Ask an Adviser: Can terminating a defined benefit plan be more seamless?

Robin PowellThought Leadership

While terminating a defined benefit (DB) plan will save a company money in the long run, these projects are a lot of work and typically require a significant one-time cash outlay, which makes them difficult to get off the ground without strong internal support. Identifying an executive sponsor and making specific team leads accountable for the project’s success can help pave the way to success.

A typical plan termination project runs 12 to 18 months from the time the decision is made. The date of plan termination is usually set at month three or four, becoming the anchor date around which all other activities are based. 

There are steps plan sponsors can take along the way, not to mention well in advance of termination, that will ensure a smoother experience. Begin by addressing administrative gaps and data errors to ensure final calculated benefits are accurate. Providing these final benefit calculations to participants ahead of a plan termination can help identify potential data issues early and hasten resolution of any disputes. DB plan administrators should keep pension rosters current via regular death audits and address searches, and by staying in touch with participants and their beneficiaries, even if they are not yet receiving payments.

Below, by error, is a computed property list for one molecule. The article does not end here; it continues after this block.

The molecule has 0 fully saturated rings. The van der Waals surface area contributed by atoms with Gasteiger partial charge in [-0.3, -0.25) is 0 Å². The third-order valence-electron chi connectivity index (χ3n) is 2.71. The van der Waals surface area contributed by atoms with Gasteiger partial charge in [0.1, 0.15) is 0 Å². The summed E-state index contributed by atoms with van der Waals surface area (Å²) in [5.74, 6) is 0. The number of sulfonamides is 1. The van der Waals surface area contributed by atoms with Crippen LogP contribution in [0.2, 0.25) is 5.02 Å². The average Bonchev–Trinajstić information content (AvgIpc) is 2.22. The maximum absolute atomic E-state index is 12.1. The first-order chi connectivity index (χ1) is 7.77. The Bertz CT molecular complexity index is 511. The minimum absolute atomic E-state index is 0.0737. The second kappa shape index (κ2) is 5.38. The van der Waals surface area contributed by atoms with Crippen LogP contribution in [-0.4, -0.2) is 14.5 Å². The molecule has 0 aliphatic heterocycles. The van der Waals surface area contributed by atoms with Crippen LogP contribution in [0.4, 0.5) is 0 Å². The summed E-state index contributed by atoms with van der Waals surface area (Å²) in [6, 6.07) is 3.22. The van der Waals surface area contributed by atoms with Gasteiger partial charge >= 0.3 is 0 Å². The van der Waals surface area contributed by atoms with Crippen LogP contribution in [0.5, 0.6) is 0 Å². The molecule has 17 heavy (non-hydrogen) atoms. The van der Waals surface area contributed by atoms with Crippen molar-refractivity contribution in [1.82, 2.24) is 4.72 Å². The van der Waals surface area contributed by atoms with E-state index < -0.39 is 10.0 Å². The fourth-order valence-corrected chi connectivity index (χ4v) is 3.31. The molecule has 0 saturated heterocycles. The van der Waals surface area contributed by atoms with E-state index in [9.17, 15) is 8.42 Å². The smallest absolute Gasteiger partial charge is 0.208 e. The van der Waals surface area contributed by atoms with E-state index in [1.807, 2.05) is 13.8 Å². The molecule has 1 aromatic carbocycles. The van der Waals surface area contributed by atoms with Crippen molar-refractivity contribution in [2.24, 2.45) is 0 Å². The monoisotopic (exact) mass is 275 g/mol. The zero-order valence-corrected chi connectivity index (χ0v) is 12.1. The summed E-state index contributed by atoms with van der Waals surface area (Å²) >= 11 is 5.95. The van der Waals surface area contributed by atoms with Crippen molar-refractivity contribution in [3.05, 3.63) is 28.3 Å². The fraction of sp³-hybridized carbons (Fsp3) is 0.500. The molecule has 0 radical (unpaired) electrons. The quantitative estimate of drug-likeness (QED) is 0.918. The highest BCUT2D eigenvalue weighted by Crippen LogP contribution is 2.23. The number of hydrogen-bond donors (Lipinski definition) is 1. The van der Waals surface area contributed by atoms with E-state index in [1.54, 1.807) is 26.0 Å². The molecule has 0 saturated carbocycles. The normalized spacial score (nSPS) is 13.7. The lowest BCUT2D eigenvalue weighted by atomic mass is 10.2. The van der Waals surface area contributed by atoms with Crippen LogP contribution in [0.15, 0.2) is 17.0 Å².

Other administrative processes, like returned mail, uncashed checks and required minimum distributions, should be shored up prior to termination. It is also prudent for plan sponsors to establish a process for cashing out small balances to default IRAs prior to plan termination. These changes may require plan amendments, so getting started early is key.

While the administrative prep is underway, asset and liability prep should be happening simultaneously. To reduce the volatility of plan liabilities prior to termination, plan sponsors should work with their actuary to determine a realistic horizon for termination while also building a de-risking strategy. 

De-risking can be achieved in a variety of ways, from downsizing the population via targeted lump-sum windows to pulling out small annuities from the plan through small-annuity purchases to investing in bonds that are matched to the plan’s benefit payments (known as liability-driven investing). Specific actions taken will ultimately depend on the funding level of the plan, demographics of the population and organizational priorities. De-risking recommendations should be informed by forecasting and brought before the retirement committee for approval at the appropriate time.

This article originally appeared in Employee Benefit News.